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Utilities and Electric Vehicles

Utilities and Electric Vehicles

Full Title: Utilities and Electric Vehicles
Author(s): Erika H. Myers, Medha Surampudy, and Anshul Saxena
Publisher(s): Smart Electric Power Alliance
Publication Date: March 1, 2018
Full Text: Download Resource
Description (excerpt):

Over the past several years, questions have arisen surrounding the role of electric utilities in the
growing electric vehicle (EV) market. As regulators make critical decisions in the coming years, they
should be mindful of the central role utilities will play to minimize the potential grid impacts of
this new load and increase access to important charging infrastructure.

Utilities have proven their ability to adapt and innovate to handle new challenges. For example, many utilities today have demand response programs that minimize system peaks caused by air conditioning on hot summer days or heating on cold winter nights. Similarly, we would anticipate utilities will respond to a large concentration of EVs that may be simultaneously charging on-peak.

However, that ability to innovate and respond to those conditions will take time and the ability to
test new strategies. Based on numerous and continuously revised EV forecasts, time is not on the utilities’ side. Forecasts increasingly predict exponential growth over a fairly narrow span of time. Many unknowns about the technology will also play a major role in EV planning; for example, which charging model—quick or longer duration charging—will ultimately prevail.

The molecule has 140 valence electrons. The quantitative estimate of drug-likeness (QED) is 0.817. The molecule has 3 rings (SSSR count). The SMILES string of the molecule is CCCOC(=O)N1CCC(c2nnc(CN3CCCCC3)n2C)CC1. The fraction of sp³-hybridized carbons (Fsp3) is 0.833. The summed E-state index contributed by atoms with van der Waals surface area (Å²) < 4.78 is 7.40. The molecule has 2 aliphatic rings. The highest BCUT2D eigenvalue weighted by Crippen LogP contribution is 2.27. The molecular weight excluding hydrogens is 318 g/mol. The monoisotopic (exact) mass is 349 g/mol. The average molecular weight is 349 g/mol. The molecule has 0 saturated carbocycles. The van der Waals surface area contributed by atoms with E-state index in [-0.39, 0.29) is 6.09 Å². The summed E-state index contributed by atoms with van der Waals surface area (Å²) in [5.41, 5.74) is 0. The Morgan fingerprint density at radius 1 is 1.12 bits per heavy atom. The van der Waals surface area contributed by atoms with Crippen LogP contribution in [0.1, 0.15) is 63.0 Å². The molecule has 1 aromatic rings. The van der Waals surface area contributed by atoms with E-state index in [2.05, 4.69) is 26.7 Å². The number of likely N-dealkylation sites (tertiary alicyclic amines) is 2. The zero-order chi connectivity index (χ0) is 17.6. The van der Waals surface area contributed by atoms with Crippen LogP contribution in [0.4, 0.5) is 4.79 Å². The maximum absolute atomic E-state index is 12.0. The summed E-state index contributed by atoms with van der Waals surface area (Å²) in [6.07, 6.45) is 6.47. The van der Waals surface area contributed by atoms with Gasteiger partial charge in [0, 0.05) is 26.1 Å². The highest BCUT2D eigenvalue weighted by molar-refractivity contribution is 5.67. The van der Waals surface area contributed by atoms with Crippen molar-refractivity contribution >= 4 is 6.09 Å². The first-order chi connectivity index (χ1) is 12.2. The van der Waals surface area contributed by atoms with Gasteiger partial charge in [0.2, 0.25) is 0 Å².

Further, many utilities do not want to just serve this new load—they want to take advantage of EVs as a distributed energy resource (DER) with the ability to modulate charge (i.e., managed charging), or even dispatch energy back into the grid (i.e., vehicle-to-grid). As noted throughout SEPA’s Beyond the Meter series, utilities need to understand and leverage distributed energy assets, including EVs, as grid assets to allow for greater penetration of renewable energy—among many other benefits.

All statements and/or propositions in discussion prompts are meant exclusively to stimulate discussion and do not represent the views of, its Partners, Topic Directors or Experts, nor of any individual or organization. Comments by and opinions of Expert participants are their own.

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